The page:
Monday, October 17, 2011

Difficulty in video games.

being a Connosiuer of "electronic entertainment media" I find that in recent years, Video games are becoming easier as they go more mainstream,

no I am not some kind of difficulty hipster, I realize the need for a broader demographic appeal for this fairly new form of media to continue to exist. however, for those of us who take video games way too seriously, "casual difficulty" amounts to hand-holding baby mode that someones grandmother could get through. this won't fly

there is definately a point where the game is "too easy" the line for too easy is not clearly defined, and is sort of vague, basically, its the point where your character is perfectly capable of slaughtering endless amounts of generic enemies, at the same time, this can be quite fun, see for example, Prototype.

barring games that are too easy (which can usually be rectified by some kind of difficulty setting) are games that are too hard.

I love a challenge, and there isn't really a point where the game gets too hard, "hard" in this case, only applies to fair difficulty.

a perfect example of fair difficulty, is Monster Hunter. the entire series is built on the concept of fighting massive beasts that dwarf the player character, defeating these monsters requires more reflexes and cunning then button mashing. every attack can be dodged, and your own attacks must be timed and aimed properly to hit the beast, most of the time, when you get to a new monster, you are almost guarenteed to fail on the first try because you do not know its attack patterns. but through patience, practice, and of course, more practice, it is possible to completely destroy the same monster in under five minutes (time for missions usually ranges around 10-30 minutes for easier quests, and even with 3 other people, high rank quests may take the full 55 minutes allowed) I could go on, but that is for a later blog post.

a great example of fake difficulty, is Ninja Gaiden 2.
Ninja Gaiden one leaned more towards the fair difficulty side, though camera issues prevented it from being a great challenge, NG2 excacerbates these issues.

I do not know for certain, but I am almost positive the enemy is programmed to get out of view of the games camera whenever possible, and then knock you out of your own comboes on the one guy who was foolish enough to get hit, rampant and unavoidable backstabbing is only the tip of the iceberg however.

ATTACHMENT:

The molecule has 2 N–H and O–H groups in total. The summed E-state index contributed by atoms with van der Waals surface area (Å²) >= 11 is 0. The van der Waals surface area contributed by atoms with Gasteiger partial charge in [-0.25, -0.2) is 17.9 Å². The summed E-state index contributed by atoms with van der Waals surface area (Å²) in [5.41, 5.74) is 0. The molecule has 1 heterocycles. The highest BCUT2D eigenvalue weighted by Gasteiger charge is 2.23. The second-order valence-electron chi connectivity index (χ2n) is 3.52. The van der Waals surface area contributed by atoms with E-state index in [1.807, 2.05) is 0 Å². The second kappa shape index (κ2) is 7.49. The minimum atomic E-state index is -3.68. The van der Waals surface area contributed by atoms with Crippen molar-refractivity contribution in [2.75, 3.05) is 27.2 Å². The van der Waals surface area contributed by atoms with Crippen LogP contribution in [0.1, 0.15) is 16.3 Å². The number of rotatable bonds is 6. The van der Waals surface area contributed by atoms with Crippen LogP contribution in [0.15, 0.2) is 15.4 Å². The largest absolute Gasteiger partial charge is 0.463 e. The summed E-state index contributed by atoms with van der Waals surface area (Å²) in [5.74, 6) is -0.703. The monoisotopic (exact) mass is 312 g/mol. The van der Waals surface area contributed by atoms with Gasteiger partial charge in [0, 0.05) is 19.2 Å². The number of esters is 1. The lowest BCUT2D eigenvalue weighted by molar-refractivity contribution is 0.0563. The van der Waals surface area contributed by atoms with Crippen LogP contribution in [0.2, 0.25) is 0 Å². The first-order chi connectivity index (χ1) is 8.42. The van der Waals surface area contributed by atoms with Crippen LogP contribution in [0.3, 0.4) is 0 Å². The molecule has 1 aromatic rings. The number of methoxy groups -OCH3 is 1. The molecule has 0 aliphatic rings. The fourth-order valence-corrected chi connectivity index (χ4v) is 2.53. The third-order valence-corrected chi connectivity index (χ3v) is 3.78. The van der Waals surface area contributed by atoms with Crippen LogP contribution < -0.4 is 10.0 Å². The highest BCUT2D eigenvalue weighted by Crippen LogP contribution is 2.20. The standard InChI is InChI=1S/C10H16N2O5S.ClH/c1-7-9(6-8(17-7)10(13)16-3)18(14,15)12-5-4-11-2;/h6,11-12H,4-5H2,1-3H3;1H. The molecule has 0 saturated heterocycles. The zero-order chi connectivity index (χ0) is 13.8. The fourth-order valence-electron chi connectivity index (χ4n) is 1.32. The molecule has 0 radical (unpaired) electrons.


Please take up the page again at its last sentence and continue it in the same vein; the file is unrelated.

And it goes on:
my biggest issue is the exploding knives, after a certain point enemy ninjas will be equipped with a bottomless bag of these, and their usual trick of backstabbing you becomes "endlessly throw undodgeable (even when you aren't preoccupied) unblockable exploding knives at you that cut off a quarter of your lifebar" these missions become almost a matter of luck rather then skill, naturally your bag of these is limited and the enemy will block them half the time.

even worse, one particular boss is rather easy, until you beat him and he literally blows up in your face on death, you are given no hint that you are supposed to hold the block button, despite the fact your defensive weapon of choice (however magical) has about zero chance of successfully block a massive explosion. its just a random puzzle designed to make you try again. its pointless and merely exists to add frustration.

might I add, this is all on the "easy" difficulty.
essentially, a challenge that is solely of player skill and not how lucky you get with the AI is what I consider good difficultly.

if you have only good and fair difficulty, there is no limit to how hard you can make the game, I relish a challenge like this, sadly games like this are almost the exclusive property of niche markets, Monster Hunter has acheived extreme success in Japan (it sells there like Call of Duty does in America) in America the games sell fairly low, and the last installment (portable 3rd) never saw a western release, which is a shame, those games eat up more of my time then any other series.

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